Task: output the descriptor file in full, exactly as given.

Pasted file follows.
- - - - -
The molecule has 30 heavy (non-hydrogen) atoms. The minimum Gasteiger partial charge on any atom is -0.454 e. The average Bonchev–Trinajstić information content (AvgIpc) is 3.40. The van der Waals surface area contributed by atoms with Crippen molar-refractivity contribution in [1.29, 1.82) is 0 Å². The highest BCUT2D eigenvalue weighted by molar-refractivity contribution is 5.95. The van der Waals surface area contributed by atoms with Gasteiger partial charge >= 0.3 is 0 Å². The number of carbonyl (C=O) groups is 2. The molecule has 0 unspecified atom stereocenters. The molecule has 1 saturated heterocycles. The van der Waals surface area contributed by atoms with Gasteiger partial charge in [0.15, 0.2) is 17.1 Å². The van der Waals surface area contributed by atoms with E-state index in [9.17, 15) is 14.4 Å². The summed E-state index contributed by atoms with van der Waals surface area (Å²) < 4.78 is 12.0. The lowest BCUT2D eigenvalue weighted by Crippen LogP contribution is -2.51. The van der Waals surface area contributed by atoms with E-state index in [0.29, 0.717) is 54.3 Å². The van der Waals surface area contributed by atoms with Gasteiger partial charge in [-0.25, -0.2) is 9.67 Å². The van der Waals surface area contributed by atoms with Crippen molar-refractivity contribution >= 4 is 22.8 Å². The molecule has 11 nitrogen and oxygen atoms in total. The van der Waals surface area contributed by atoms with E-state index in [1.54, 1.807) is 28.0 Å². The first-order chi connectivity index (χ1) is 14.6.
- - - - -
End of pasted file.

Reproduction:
The molecule has 30 heavy (non-hydrogen) atoms. The minimum Gasteiger partial charge on any atom is -0.454 e. The average Bonchev–Trinajstić information content (AvgIpc) is 3.40. The van der Waals surface area contributed by atoms with Crippen molar-refractivity contribution in [1.29, 1.82) is 0 Å². The highest BCUT2D eigenvalue weighted by molar-refractivity contribution is 5.95. The van der Waals surface area contributed by atoms with Gasteiger partial charge >= 0.3 is 0 Å². The number of carbonyl (C=O) groups is 2. The molecule has 0 unspecified atom stereocenters. The molecule has 1 saturated heterocycles. The van der Waals surface area contributed by atoms with Gasteiger partial charge in [0.15, 0.2) is 17.1 Å². The van der Waals surface area contributed by atoms with E-state index in [9.17, 15) is 14.4 Å². The summed E-state index contributed by atoms with van der Waals surface area (Å²) < 4.78 is 12.0. The lowest BCUT2D eigenvalue weighted by Crippen LogP contribution is -2.51. The van der Waals surface area contributed by atoms with E-state index in [0.29, 0.717) is 54.3 Å². The van der Waals surface area contributed by atoms with Gasteiger partial charge in [-0.25, -0.2) is 9.67 Å². The van der Waals surface area contributed by atoms with Crippen molar-refractivity contribution >= 4 is 22.8 Å². The molecule has 11 nitrogen and oxygen atoms in total. The van der Waals surface area contributed by atoms with E-state index in [1.54, 1.807) is 28.0 Å². The first-order chi connectivity index (χ1) is 14.6.